I found another treasure by using 'Ancient Methods'. I decided to read through Genesis again. When I got to Gen 33:4, “Then Esau ran to meet him (Jacob) and embraced him, and fell on his neck and kissed him, and they wept.”, I remembered that the same three verbs, 'ran', 'embraced', and 'kissed', in this verse were also used by Yeshua in the parable of the prodigal son. “So he got up and came to his father. But while he was still a long way off, his father saw him and felt compassion (for him) and ran and embraced him and kissed him.” (Luke 15:20. ) It seems I am always drawn to investigate biblical phrases and word groups.
This repetition is a signal that there is a mystery to uncover. The story of Jacob is somehow linked to the parable of prodigal son. Dr. Anne Davis included this parable of the prodigal son in her excellent work, Uncovering Mysteries of the Parables with Haggadic Midrash. I have a copy of the book, so I reread that chapter. Dr. Davis also saw the connection between Jacob's story and the prodigal son, but through a different phrase, “I am not worthy”. (It is an excellent study; I recommend it.) However, I wanted to know how my three words connected the two stories.
At blueletterbible.org I found one more occurrence, it is the first of three. “So when Laban heard the news of Jacob his sister's son, he ran to meet him, and embraced him and kissed him and brought him to his house.” (Gen29:13a). Three occurrences of this word group is a great clue. Three is the number of resurrection and new life.
Let's look at the context of these three stories. The first is about Jacob. He was a scoundrel. His behavior finally forced him to flee his home and go to Padan-Aram. (If you do not know why I describe Jacob as a scoundrel, please read Gen 25:26-28:20.) Jacob's father, Isaac, was not permitted to go to Padan-Aram, but Jacob was forced to go. Isaac did not need to learn the lessons that Jacob badly needed to learn. Jacob, the scoundrel, had to find out what it was like to be cheated and mistreated by a scoundrel; he needed a taste of his own medicine. (“If a man injures his neighbor, just as he has done, so it shall be done to him”, Lev. 24:19). When he first arrived at his Uncle Laban's house in Padan-Aram, Uncle Laban “ran to meet him, and embraced him and kissed him”. His uncle's welcome seemed warm and sincere. However, Laban's true character soon showed up. Jacob spent twenty years working for and being cheated by his uncle, developing the godly character that God desired until He finally told Jacob to return to his homeland.
It was during Jacob's return trip that we see the second use of 'ran-embraced-kissed'. Even after twenty years of separation, Jacob was afraid that Esau still wanted to kill him. When he heard that Esau was coming to meet him along with a force of 400 men, Jacob was very afraid. He prepared as best he could strategically, and then, when he was completely alone, he wrestled all night with a 'man'. What a beautiful picture of each of us when we wrestle alone to submit to God's sovereignty. Jacob lost, but he also won. We know this because God changed his name to Israel. The next morning, “Esau ran to meet him and embraced him, and fell on his neck and kissed him, and they wept.” (Gen 33:4) Esau's hatred had melted away and he received him back with affection– a miracle! Thus Jacob could say, “ I see your face like the face of God”. Jacob arrived back into the Promised Land repentant and humble.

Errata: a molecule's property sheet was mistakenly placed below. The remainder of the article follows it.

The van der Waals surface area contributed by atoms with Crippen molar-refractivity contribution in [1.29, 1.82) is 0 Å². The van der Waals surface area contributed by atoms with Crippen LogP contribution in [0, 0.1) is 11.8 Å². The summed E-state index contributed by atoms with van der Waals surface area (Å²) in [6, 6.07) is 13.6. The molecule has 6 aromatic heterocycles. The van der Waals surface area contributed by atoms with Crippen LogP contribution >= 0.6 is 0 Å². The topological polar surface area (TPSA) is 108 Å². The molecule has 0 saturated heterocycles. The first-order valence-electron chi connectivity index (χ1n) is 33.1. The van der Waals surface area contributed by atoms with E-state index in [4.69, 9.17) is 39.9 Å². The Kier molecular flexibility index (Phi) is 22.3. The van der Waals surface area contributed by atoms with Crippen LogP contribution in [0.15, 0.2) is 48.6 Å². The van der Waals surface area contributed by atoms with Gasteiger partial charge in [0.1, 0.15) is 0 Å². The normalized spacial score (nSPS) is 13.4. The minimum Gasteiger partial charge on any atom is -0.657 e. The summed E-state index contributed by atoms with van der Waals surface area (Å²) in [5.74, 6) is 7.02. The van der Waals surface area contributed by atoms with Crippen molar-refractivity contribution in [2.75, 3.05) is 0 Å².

The third and final occurrence of this word group is in the story of the prodigal son, found in Luke 15:11-32. There are many parallels between Jacob's story and the prodigal son.
They both had 'inheritance' issues with their fathers
Both were disrespectful, rebellious, selfish, ambitious
Both left on bad terms
Both went to a distant land
Both were treated badly in the distant land
Both had bad relationships with their brothers
Both return home repentant, humble
By linking these two stories with the 'ran-embraced-kissed' word group, the Author is providing us with a picture of just how much 'training in righteousness' Jacob needed. The character of the prodigal son is a good description of Jacob when he first left home. However, through hard times and God's faithfulness, both Jacob and the prodigal were led to repentance. God's discipline is not from anger or hatred, but from love with the goal of restoration. God knew exactly what kind of discipline the prodigal needed in order to break his rebellion. When it finally came, “he got up and came to his father. But while he was still a long way off, his father saw him and felt compassion (for him), and ran and embraced him and kissed him.” (Luke 15:20)
Try to put yourself into these three stories. Which character are you? Our Father feels compassion for each of us and is watching and waiting. Remember, three is the number of resurrection and new life.
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